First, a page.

Patients admitted to hospital are at risk of becoming more unwell and potentially developing critical illness. In LMICs critical illness carries a high risk of death and so early recognition and effective treatment is vital to save lives.
This innovative project is harnessing our data gathering, data analytics and quality improvement expertise to improve acute care provision for the patients at District General Hospital Moneragala, rural South East Sri Lanka. The project uses both real time vital signs data display and clinical skills training to enable staff at the hospital to recognise and respond to patients who are becoming sicker and are at risk of becoming critically ill. The project has seen the appointment of a team of locally developed and empowered Rapid Response Nurses who work across wards with the multidisciplinary team to help provide hands-on clinical support for the sickest patients. NICST is collaborating directly with the hospital leadership and frontline staff at the hospital, providing expert input, facilitation and training to enable the local team to drive improvement in their acute care wards. Rapid response nurses assessing a patient identified as unwell our system. Once assessed their observations are immediately displayed so that their progress can be seen by all the team both on the ward and remotely.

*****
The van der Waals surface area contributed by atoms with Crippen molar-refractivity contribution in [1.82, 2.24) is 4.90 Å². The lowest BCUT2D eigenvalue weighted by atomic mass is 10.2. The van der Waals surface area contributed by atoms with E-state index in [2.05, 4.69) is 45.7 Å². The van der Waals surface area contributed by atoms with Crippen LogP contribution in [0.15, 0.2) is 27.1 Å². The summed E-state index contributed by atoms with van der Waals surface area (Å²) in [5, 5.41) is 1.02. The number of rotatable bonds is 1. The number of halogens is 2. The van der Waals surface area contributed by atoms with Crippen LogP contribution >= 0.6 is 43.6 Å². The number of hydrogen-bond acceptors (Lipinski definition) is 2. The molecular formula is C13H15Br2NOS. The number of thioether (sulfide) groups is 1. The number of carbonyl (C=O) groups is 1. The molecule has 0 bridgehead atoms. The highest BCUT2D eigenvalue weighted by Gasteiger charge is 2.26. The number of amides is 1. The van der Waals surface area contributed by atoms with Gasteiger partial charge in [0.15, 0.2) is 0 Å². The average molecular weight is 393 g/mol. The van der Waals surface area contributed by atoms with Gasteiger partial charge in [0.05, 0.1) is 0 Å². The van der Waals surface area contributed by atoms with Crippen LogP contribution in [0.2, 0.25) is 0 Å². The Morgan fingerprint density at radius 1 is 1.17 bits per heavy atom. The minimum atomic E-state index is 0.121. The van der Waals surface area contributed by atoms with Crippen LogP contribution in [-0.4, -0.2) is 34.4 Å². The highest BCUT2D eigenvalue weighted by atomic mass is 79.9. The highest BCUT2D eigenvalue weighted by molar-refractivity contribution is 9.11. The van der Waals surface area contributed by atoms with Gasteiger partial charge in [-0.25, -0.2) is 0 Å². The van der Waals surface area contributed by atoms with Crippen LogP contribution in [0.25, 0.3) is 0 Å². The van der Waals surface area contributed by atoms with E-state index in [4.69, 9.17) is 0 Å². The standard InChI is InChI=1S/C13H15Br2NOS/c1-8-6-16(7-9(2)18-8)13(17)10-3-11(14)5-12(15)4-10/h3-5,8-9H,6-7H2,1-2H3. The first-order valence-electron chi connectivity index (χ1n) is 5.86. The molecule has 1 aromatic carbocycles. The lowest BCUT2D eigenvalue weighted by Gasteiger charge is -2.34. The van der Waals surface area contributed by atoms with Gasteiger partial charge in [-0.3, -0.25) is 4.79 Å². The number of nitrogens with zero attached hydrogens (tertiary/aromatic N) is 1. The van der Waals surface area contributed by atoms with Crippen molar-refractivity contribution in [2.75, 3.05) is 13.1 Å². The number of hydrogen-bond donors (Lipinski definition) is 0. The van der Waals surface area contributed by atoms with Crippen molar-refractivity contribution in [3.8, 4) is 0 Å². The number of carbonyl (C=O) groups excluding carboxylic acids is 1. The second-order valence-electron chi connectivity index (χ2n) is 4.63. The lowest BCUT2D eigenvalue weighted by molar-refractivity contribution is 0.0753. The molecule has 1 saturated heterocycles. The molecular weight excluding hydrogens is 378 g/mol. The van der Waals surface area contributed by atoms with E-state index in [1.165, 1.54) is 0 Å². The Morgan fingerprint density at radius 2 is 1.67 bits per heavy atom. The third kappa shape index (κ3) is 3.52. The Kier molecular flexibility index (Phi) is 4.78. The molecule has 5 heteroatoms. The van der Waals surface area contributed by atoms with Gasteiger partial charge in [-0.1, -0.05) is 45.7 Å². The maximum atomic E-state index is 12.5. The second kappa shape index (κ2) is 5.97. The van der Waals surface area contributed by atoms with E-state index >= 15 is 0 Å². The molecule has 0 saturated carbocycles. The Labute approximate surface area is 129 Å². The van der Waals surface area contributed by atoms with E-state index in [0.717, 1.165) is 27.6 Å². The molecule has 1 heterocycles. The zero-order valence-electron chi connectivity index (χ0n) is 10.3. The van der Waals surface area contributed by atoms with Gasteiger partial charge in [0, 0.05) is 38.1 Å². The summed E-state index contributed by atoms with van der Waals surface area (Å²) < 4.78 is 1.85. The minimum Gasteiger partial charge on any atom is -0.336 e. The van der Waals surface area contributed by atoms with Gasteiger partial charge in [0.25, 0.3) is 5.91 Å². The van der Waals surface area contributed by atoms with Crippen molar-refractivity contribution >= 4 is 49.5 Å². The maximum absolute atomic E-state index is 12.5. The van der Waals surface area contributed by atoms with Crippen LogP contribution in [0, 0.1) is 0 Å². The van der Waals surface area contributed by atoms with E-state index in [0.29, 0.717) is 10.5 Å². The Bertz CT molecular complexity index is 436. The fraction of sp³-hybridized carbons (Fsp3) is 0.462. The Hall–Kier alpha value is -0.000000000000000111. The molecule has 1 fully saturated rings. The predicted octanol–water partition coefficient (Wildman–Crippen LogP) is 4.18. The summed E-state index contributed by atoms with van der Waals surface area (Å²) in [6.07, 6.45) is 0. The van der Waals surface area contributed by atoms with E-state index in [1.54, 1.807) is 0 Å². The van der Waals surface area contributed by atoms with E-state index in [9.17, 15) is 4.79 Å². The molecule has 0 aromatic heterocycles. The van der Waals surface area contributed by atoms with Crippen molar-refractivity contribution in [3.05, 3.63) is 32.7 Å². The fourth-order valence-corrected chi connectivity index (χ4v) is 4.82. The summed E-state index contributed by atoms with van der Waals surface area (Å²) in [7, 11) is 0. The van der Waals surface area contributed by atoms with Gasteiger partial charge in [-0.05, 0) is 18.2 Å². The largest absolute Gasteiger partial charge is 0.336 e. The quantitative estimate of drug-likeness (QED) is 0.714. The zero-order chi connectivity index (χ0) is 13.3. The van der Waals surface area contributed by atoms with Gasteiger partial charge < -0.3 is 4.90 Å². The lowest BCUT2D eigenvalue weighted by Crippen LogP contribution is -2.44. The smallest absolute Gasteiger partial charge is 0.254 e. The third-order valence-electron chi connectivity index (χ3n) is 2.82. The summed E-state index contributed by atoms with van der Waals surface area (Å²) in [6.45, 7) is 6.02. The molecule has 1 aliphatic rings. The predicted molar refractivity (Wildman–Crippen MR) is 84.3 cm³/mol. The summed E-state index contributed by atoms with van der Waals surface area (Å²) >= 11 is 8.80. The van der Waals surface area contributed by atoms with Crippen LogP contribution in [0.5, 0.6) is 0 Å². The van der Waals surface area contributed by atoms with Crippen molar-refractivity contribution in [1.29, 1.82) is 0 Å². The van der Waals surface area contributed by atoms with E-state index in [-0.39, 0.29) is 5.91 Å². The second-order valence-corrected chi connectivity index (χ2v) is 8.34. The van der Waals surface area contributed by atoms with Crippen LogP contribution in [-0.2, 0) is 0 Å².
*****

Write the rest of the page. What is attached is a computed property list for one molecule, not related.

The learning from this pilot project in Sri Lanka has potentially far reaching implications both across the Sri Lankan health system and globally. For instance, whilst the Rapid Response Nurse model is common in the United Kingdom currently only a handful of hospitals combine this with data analytics systems. The ability to use such systems to assist healthcare teams in the earlier recognition of the acutely ill patient may offer real potential to improve the quality and safety of care. Our quality improvement and training project is part of a wider research study to evaluate the effects of our activities. Further information on the Rapid Response System Project is summarised at https://clinicaltrials.gov/ct2/show/NCT0252